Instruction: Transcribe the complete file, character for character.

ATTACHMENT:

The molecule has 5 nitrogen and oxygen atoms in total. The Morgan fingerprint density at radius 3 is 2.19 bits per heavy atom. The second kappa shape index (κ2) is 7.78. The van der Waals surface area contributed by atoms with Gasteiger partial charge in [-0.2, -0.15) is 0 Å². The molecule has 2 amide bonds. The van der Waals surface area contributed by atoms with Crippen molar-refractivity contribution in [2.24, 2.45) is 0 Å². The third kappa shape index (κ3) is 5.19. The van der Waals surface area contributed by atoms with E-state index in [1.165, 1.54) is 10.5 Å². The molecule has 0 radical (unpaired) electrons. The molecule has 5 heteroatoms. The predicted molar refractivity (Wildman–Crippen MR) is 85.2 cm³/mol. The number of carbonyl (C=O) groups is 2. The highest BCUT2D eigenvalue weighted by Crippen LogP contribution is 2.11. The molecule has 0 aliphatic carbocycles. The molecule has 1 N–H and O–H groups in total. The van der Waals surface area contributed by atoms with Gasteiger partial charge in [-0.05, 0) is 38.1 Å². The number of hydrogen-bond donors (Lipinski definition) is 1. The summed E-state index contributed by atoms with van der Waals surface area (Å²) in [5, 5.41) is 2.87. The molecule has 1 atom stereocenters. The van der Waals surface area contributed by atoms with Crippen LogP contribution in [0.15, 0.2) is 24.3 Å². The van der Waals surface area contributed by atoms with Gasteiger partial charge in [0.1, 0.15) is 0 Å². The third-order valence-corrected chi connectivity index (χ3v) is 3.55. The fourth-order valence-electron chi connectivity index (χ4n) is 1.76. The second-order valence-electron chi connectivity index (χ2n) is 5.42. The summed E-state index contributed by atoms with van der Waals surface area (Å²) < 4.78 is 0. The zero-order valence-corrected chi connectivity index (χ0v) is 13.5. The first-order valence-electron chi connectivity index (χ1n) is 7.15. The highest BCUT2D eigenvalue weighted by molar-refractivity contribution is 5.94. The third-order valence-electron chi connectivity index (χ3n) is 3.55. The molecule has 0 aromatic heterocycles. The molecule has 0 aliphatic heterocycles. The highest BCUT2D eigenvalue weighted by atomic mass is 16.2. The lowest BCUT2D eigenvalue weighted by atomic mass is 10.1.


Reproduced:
The molecule has 5 nitrogen and oxygen atoms in total. The Morgan fingerprint density at radius 3 is 2.19 bits per heavy atom. The second kappa shape index (κ2) is 7.78. The van der Waals surface area contributed by atoms with Gasteiger partial charge in [-0.2, -0.15) is 0 Å². The molecule has 2 amide bonds. The van der Waals surface area contributed by atoms with Crippen molar-refractivity contribution in [2.24, 2.45) is 0 Å². The third kappa shape index (κ3) is 5.19. The van der Waals surface area contributed by atoms with E-state index in [1.165, 1.54) is 10.5 Å². The molecule has 0 radical (unpaired) electrons. The molecule has 5 heteroatoms. The predicted molar refractivity (Wildman–Crippen MR) is 85.2 cm³/mol. The number of carbonyl (C=O) groups is 2. The highest BCUT2D eigenvalue weighted by Crippen LogP contribution is 2.11. The molecule has 0 aliphatic carbocycles. The molecule has 1 N–H and O–H groups in total. The van der Waals surface area contributed by atoms with Gasteiger partial charge in [-0.05, 0) is 38.1 Å². The number of hydrogen-bond donors (Lipinski definition) is 1. The summed E-state index contributed by atoms with van der Waals surface area (Å²) in [5, 5.41) is 2.87. The molecule has 1 atom stereocenters. The van der Waals surface area contributed by atoms with Crippen LogP contribution in [0.15, 0.2) is 24.3 Å². The van der Waals surface area contributed by atoms with Gasteiger partial charge in [0.1, 0.15) is 0 Å². The third-order valence-corrected chi connectivity index (χ3v) is 3.55. The fourth-order valence-electron chi connectivity index (χ4n) is 1.76. The second-order valence-electron chi connectivity index (χ2n) is 5.42. The summed E-state index contributed by atoms with van der Waals surface area (Å²) < 4.78 is 0. The zero-order valence-corrected chi connectivity index (χ0v) is 13.5. The first-order valence-electron chi connectivity index (χ1n) is 7.15. The highest BCUT2D eigenvalue weighted by molar-refractivity contribution is 5.94. The third-order valence-electron chi connectivity index (χ3n) is 3.55. The molecule has 0 aromatic heterocycles. The molecule has 0 aliphatic heterocycles. The highest BCUT2D eigenvalue weighted by atomic mass is 16.2. The lowest BCUT2D eigenvalue weighted by atomic mass is 10.1.